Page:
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Orange, California 92868


Purpose:

The pancreas is an organ that plays major roles in the digestion of food. A part of the pancreas called islet beta-cells produces insulin, which regulates the amount of glucose (a sugar) present in the blood at all times. Type-1 Diabetes Mellitus (T1DM), an autoimmune disorder characterized by destruction of pancreatic islet beta-cells (the cells that produce insulin), affects at least a million individuals in the US alone. In T1DM, a type of white blood cells called T lymphocytes attacks and destroys the pancreatic islet beta-cells, leading to a loss of insulin, an increase in blood glucose, and a dependence on insulin injections for survival. Despite rigorous control of blood sugar, the majority of diabetic patients develop serious complications including retinopathy, nephropathy, neuropathy, microangiopathy and strokes. Non-invasive methods to monitor pancreatic beta-cell loss associated with type-1 diabetes mellitus (T1DM) could improve early diagnosis, provide tools to measure responsiveness to new therapies, and evaluate the efficiency of pancreatic transplantation and graft survival. Our goal is to develop a non-invasive PET-CT imaging method based on binding of a molecule (18F-fallypride) for tracking beta-cell loss during the progression of T1DM. In preliminary studies we demonstrated specific binding of 18F-fallypride to D2 receptors in rat pancreatic sections and we demonstrated that the loss of pancreatic beta cells in streptozotocin-treated rats was associated with a corresponding decrease in 18F-fallypride binding to pancreatic sections. A preliminary 18F-fallypride PET-CT study done by a collaborator in Ohio on a healthy volunteer, revealed 18F-fallypride-uptake by the pancreas that was distinguishable from surrounding tissues. Aim-1 of our project will measure the variability of 18F-fallypride PET-scanning of the pancreas in six healthy volunteers scanned twice with an interval of 4-6 weeks. In Aim-2 of our project, we will compare fallypride PET-CT scans of 12 patients with long-standing T1DM (nearly all beta cells destroyed) with 12 age- and sex-matched healthy volunteers. If we are able to distinguish between the two groups, we will in future (a) optimize the method so as to be able to detect a 20-30% loss of beta cells, and (b) perform PET-CT studies in new-onset T1DM patients and in at-risk first degree relatives of T1DM patients.


Criteria:

Inclusion Criteria: - T1DM patients that are over 18 years of age, have had T1DM for greater than 5 years and show a greater than 80% reduction in C-peptide blood levels following intravenous glucagon injection are eligible to participate in this study. - Healthy controls that are over 18 years of age, show normal C-peptide blood levels following intravenous glucagon injection, and are age- and sex-matched with one of the T1DM patients included in the study, are eligible to participate in this study. Exclusion Criteria: - T1DM patients or healthy controls that are not over 18 years of age are not eligible to participate in this study. - Pregnant females are not eligible to participate in this study because there is a chance PET/CT scans might be risky for the developing baby. Females physically capable of getting pregnant will be required to get a urine pregnancy test at no cost before each of the PET/CT scans. If the pregnancy test is positive, the T1DM patient or healthy control will be excluded from the study. The consent form describes the risks in detail and the need for women of childbearing age to undergo a pregnancy test. - Subjects with a history of psychiatric illness, substance abuse history, clinically significant head trauma, active neurological disease, cardiovascular disease, liver disease or renal impairment, claustrophobia ((very upset and afraid of being in a small space) are not eligible for the study. Dr. Ping Wang will use the subjects history, blood chemistry, to identify individuals with cardiovascular disease, liver disease, or renal impairment. - T1DM patients with C-peptide levels following intravenous glucagon injection that are not reduced greater than 80% are not eligible for the study. - Healthy volunteers with C-peptide levels following intravenous glucagon injection that are reduced greater than 20% compared to established control values are not eligible for the study. - To determine if it is safe to do the procedure, T1DM patients and healthy volunteers will be expected to tell the researchers about any radiation exposure the individual may have had (including diagnostic or treatment x-rays), and any history of head injury, kidney or bladder disease, or any other serious medical conditions. - T1DM patients and healthy volunteers will be expected to tell the researchers if they have surgical clips or metallic prostheses (i.e., replacement body parts, such as a hip joint) or a pacemaker or other pieces of metal in the body (shrapnel, metal filings, etc.). - Patients with history of alcoholism or significant alcohol consumption will be excluded from the study. - The consent form will be English, and non-English speakers will therefore be excluded from the study. - Pregnant women are excluded because 18F-fallypride is a radioactive substance , which will be injected into the patient and could be hazardous to the fetus.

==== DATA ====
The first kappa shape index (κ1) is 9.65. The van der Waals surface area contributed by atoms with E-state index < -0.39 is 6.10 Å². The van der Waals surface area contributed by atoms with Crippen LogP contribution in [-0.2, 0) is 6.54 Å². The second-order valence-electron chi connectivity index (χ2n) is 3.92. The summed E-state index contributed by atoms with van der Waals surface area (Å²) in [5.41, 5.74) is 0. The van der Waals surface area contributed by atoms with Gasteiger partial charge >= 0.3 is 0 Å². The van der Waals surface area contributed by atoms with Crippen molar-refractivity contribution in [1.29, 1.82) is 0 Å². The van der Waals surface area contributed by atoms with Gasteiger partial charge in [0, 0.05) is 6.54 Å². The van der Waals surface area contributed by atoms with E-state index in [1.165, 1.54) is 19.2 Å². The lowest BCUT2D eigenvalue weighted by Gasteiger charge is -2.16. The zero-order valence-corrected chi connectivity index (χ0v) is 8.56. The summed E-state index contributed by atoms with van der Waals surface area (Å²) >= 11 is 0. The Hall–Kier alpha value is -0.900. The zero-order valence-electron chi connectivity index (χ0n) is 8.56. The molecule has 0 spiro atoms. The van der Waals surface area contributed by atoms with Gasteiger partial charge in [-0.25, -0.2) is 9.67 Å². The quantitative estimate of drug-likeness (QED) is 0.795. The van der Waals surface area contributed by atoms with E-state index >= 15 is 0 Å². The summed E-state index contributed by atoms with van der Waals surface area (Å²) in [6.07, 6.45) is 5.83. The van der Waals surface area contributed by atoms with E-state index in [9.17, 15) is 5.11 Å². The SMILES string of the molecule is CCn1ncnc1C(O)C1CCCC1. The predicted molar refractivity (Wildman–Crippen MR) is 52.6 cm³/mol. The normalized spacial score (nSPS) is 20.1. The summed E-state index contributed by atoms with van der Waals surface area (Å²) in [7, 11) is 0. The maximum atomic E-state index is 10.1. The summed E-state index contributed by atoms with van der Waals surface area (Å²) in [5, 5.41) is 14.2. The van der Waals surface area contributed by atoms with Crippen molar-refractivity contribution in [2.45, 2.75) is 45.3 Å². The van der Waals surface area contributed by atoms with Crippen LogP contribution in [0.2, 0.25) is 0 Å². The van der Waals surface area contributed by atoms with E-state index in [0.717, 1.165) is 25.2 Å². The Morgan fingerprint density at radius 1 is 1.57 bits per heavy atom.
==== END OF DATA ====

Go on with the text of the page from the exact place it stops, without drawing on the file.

NCT ID:

NCT00633763


Primary Contact:

Principal Investigator
George K Chandy, MD, PhD
University of California, Irvine


Backup Contact:

N/A


Location Contact:

Orange, California 92868
United States



There is no listed contact information for this specific location.

Site Status: N/A


Data Source: ClinicalTrials.gov

Date Processed: October 09, 2019

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